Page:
Lord McIntosh of Haringey: My Lords, question one, yes; question two, yes. As one of the effects, I understand, would be to provide less work for the tax Bar I am surprised to find it so supportive of the project.

Conditional Fees

2.55 p.m.

Lord Ackner asked Her Majesty's Government:

    When, and in what manner, they propose to monitor how the practice of charging conditional fees is working and, in particular, whether they way in which the risk is assessed and the success fee calculated is operating fairly.

The Lord Chancellor (Lord Irvine of Lairg): My Lords, lawyers have traditionally been paid whether they win or lose. Under conditional fee agreements they are paid only if they win. For sharing the risks of litigation with their clients under conditional fee agreements they are paid a percentage uplift on what their fees would otherwise be. Generally that uplift is less than 50 per cent. I am minded to make the amount of that uplift recoverable from unsuccessful defendants. They will then be able to challenge the reasonableness

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of uplifts by court taxation of fees. That will be a very effective form of monitoring in practice. I do not believe that there is any problem of excessive uplifts, but nonetheless my department is currently considering research projects, and I have decided to authorise one into the operation of conditional fees.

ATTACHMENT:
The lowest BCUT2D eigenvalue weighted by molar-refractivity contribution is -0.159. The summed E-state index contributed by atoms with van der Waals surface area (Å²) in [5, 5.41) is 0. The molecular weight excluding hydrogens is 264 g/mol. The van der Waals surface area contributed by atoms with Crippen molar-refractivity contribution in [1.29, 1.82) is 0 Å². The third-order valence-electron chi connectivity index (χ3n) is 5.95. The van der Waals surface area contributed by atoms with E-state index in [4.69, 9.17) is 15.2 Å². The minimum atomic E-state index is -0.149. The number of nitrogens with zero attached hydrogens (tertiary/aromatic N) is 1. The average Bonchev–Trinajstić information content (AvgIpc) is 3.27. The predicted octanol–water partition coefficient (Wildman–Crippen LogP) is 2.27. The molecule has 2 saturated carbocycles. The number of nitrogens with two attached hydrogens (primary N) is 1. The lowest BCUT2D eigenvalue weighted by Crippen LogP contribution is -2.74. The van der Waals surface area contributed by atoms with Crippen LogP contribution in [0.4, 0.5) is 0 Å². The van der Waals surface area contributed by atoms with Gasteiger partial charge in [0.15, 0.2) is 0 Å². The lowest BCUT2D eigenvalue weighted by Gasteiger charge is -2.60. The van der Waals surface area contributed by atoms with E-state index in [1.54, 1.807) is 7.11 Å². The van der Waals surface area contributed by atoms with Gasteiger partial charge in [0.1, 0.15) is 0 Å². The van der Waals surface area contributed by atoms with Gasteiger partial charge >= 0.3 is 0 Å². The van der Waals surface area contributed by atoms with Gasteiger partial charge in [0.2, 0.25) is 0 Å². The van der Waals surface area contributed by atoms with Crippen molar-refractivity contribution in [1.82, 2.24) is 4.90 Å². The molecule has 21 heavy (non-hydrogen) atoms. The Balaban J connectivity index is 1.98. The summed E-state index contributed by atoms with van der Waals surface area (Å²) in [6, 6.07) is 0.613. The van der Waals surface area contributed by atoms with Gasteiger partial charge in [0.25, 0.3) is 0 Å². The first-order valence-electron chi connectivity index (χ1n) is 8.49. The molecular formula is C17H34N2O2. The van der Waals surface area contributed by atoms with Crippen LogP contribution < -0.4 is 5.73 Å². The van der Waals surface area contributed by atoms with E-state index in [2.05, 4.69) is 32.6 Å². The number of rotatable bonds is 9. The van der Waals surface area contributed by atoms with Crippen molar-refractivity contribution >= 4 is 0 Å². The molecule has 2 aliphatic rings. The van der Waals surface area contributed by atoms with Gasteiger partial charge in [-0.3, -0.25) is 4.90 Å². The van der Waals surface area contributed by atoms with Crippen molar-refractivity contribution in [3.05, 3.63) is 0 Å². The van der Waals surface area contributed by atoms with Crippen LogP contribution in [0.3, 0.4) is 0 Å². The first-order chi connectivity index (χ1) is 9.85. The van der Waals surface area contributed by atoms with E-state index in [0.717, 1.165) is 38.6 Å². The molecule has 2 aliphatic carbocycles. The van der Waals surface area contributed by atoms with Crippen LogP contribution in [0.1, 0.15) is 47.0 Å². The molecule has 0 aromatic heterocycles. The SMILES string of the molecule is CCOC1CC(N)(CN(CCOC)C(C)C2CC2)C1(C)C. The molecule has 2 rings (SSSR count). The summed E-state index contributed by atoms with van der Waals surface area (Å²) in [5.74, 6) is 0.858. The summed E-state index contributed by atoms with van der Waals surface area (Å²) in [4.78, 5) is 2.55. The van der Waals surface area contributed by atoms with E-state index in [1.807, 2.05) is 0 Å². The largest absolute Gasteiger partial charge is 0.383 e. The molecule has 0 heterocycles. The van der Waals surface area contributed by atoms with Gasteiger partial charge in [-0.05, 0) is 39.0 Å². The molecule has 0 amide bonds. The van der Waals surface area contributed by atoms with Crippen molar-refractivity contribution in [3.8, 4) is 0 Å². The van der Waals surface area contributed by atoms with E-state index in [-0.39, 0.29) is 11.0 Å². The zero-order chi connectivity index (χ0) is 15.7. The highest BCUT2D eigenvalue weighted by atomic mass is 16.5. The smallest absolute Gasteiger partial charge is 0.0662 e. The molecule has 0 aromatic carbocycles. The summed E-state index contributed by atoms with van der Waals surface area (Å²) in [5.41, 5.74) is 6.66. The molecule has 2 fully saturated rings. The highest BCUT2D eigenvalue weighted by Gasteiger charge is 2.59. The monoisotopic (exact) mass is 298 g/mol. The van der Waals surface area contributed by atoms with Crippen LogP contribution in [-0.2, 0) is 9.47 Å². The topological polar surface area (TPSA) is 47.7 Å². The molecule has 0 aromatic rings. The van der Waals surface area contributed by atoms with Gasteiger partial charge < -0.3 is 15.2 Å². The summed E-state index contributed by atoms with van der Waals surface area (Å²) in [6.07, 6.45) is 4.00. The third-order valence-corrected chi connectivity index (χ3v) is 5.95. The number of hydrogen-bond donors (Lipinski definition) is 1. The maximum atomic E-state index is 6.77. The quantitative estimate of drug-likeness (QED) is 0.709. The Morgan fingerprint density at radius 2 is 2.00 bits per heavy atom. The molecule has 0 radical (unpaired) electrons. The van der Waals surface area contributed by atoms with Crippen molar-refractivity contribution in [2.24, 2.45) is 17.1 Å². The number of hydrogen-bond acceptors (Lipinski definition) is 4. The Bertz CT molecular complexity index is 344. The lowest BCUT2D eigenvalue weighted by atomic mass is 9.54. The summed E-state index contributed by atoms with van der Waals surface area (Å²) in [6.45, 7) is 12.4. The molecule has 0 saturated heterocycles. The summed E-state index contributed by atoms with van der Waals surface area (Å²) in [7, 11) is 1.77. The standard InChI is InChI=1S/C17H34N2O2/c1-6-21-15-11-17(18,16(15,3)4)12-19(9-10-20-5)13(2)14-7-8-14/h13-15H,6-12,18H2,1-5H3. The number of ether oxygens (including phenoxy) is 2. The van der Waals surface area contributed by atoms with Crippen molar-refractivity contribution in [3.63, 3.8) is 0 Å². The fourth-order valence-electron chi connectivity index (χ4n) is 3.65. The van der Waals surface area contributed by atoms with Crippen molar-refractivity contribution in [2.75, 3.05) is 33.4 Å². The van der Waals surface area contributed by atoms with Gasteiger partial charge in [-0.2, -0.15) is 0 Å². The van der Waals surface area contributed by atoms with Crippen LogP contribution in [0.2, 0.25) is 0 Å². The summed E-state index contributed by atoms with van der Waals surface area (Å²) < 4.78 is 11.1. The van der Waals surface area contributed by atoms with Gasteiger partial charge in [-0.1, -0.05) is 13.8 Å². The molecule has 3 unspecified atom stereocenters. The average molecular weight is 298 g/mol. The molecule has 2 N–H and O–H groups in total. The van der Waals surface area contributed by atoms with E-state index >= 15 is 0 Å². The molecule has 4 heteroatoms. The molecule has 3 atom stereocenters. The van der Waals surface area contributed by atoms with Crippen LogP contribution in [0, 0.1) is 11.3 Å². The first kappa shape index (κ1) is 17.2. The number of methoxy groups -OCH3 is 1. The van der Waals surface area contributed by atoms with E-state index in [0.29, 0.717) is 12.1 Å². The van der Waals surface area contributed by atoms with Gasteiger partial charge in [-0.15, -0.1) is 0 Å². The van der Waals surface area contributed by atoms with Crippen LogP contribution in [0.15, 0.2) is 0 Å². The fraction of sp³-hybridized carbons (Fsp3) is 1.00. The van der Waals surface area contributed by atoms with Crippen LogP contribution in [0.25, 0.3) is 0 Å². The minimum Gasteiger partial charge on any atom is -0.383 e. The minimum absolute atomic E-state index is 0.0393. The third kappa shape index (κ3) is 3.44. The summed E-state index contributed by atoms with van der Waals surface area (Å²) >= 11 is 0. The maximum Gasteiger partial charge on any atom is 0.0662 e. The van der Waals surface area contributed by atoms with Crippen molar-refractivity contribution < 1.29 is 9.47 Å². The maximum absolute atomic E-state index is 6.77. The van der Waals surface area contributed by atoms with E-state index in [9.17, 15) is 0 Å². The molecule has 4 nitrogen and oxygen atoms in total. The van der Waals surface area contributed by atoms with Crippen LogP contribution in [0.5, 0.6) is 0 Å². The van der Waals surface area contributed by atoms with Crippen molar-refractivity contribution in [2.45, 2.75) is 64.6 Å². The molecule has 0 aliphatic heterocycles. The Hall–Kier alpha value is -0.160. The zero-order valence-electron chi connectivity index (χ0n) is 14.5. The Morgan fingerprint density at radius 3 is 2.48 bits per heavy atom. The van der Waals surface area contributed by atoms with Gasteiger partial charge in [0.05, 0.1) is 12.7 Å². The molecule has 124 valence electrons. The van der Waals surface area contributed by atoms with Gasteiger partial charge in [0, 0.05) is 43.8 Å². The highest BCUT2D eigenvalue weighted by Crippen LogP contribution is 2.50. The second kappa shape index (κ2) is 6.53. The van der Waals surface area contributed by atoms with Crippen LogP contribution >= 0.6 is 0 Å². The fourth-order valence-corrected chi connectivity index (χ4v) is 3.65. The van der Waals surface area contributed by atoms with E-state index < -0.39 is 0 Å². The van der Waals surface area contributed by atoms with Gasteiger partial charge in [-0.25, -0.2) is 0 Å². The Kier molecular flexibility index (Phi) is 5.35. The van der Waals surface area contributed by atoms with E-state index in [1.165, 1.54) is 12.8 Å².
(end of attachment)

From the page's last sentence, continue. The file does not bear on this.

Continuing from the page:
Lord Ackner: My Lords, I thank my noble and learned friend for his Answer. Does he recall taking part in the debate on his predecessor's Green Papers and saying:


    "I regard contingency fees in any shape or form, however diluted, as abhorrent",
to which Hansard records a series of "Hear, hears"? The noble and learned Lord concluded his short but by no means complimentary observations in this form:


    "Flirting with contingency fees is another gimmick to avoid state responsibility and to secure justice on the cheap. Like so many bargain basement practices, the lawyers would be no exception to the risk that shoddy standards would result".--[Official Report, 7/4/89, col. 1326.]

In the light of those sentiments, was my noble and learned friend well advised to extend the ambit of contingency fees to the whole area of civil claims without any form of research into how they worked?

The Lord Chancellor: My Lords, there is an important distinction between contingency fees and conditional fees. Contingency fees arise where the lawyer gains a slice of the outcome; that is to say, the damages are recovered. Conditional fees are an agreed uplift on the costs that he would otherwise receive. It is well known that the noble and learned Lord is opposed to conditional fees in principle. He has condemned them in this House as inherently immoral, and that colours everything that he says about monitoring. To harp continuously on the need for the them to be monitored is to raise a scare that they will be abused when there is not a shred of evidence that they are being abused.